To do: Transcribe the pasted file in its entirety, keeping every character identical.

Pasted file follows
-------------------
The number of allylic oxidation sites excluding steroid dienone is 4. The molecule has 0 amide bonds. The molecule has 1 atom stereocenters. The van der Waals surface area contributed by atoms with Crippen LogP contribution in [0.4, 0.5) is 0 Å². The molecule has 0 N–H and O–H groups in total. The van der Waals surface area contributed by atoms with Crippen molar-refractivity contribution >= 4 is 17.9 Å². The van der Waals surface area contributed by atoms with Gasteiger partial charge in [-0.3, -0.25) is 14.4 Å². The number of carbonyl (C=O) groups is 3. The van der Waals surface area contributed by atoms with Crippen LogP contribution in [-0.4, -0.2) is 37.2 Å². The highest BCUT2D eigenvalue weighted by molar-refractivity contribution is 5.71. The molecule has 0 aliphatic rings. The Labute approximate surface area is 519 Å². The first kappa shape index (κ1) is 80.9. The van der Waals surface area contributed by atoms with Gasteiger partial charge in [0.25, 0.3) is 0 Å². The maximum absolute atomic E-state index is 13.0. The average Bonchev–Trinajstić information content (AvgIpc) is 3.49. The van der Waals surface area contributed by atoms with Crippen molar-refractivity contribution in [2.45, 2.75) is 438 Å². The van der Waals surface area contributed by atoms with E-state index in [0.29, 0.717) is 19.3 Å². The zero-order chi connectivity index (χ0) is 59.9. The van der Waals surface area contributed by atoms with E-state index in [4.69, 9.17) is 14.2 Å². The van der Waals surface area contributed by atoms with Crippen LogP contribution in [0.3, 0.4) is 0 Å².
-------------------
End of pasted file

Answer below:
The number of allylic oxidation sites excluding steroid dienone is 4. The molecule has 0 amide bonds. The molecule has 1 atom stereocenters. The van der Waals surface area contributed by atoms with Crippen LogP contribution in [0.4, 0.5) is 0 Å². The molecule has 0 N–H and O–H groups in total. The van der Waals surface area contributed by atoms with Crippen molar-refractivity contribution >= 4 is 17.9 Å². The van der Waals surface area contributed by atoms with Gasteiger partial charge in [-0.3, -0.25) is 14.4 Å². The number of carbonyl (C=O) groups is 3. The van der Waals surface area contributed by atoms with Crippen LogP contribution in [-0.4, -0.2) is 37.2 Å². The highest BCUT2D eigenvalue weighted by molar-refractivity contribution is 5.71. The molecule has 0 aliphatic rings. The Labute approximate surface area is 519 Å². The first kappa shape index (κ1) is 80.9. The van der Waals surface area contributed by atoms with Gasteiger partial charge in [0.25, 0.3) is 0 Å². The maximum absolute atomic E-state index is 13.0. The average Bonchev–Trinajstić information content (AvgIpc) is 3.49. The van der Waals surface area contributed by atoms with Crippen molar-refractivity contribution in [2.45, 2.75) is 438 Å². The van der Waals surface area contributed by atoms with E-state index in [0.29, 0.717) is 19.3 Å². The zero-order chi connectivity index (χ0) is 59.9. The van der Waals surface area contributed by atoms with E-state index in [4.69, 9.17) is 14.2 Å². The van der Waals surface area contributed by atoms with Crippen LogP contribution in [0.3, 0.4) is 0 Å².